9. Hide your stuff in empty containers
- Clean out an empty sunscreen container and cut it horizontally across the center, then fit it back together. You can put keys and phone in here.
- Get creative, an empty granola bar container would work too.
- Get really really creative, I know people that will wrap their phone in a clean diaper and leave it with their towel on the beach. Some even include a melted piece of chocolate.
10. Bury your belongings
Put valuables in a sealed bag and bury the bag in the sand. Use your towel/beach chair as a marker for later. I’ll be honest, I’ve done this and gotten away with it. It’s not something I would do again, or something I recommend for at least two reasons.
- Reason One: Its huge temptation for anyone that sees you digging the hole and burying your items. You might as well up a sign saying buried treasure.
- Reason Two: If someone steals your towel/chair, or if either blow off in the wind, you’re in trouble. Goodluck digging up the beach trying to find where you buried your things!
Also keep in mind that a thief could be anywhere, including roaming around your fancy 5 star all-inclusive resort. Other guests, or even staff members, could very well steal. Don’t assume that the beach chairs by the lazy river at a resort are a safe place to leave your things. Furthermore, I’ve never been stopped walking onto a resort that I am a guest at, or not a guest at. You never know who’s around.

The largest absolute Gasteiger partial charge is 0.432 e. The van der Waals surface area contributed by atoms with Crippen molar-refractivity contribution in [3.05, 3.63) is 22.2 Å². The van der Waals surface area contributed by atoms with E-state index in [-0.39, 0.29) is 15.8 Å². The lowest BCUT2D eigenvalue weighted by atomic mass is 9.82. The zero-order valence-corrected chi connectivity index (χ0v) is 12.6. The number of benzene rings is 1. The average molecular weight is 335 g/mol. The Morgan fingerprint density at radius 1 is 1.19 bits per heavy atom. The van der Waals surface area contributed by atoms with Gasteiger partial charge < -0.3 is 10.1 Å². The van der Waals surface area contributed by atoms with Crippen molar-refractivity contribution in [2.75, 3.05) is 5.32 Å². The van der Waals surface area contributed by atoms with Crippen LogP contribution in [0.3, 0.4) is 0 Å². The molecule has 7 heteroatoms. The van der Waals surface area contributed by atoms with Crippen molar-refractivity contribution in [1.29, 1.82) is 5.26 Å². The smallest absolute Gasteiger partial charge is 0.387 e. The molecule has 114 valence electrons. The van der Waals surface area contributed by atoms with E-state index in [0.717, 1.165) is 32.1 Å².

My mind was blown when I initially discovered these hacks. It’s important to remember that If someone is looking to steal, they have probably stolen before and had experience getting away with it. They probably know every trick in the book.
The bottom line
Your best bet is to not bring valuables with you, or use a secure paid option like a locker. Think what your phone/wallet is worth; I’m willing to bet it’s more than the cost of a locker for the afternoon or a missed text message should you leave your phone safe at the hotel.
You probably don’t get to enjoy a beautiful beach everyday. A secure option is totally worth the cost for the peace of mind of not having to aggressively stare down your things unattended on the shore all day.
What’s your preferred method of keeping this safe while solo? Would you risk trying a sneaky hack? Share your thoughts and ideas in the comments below.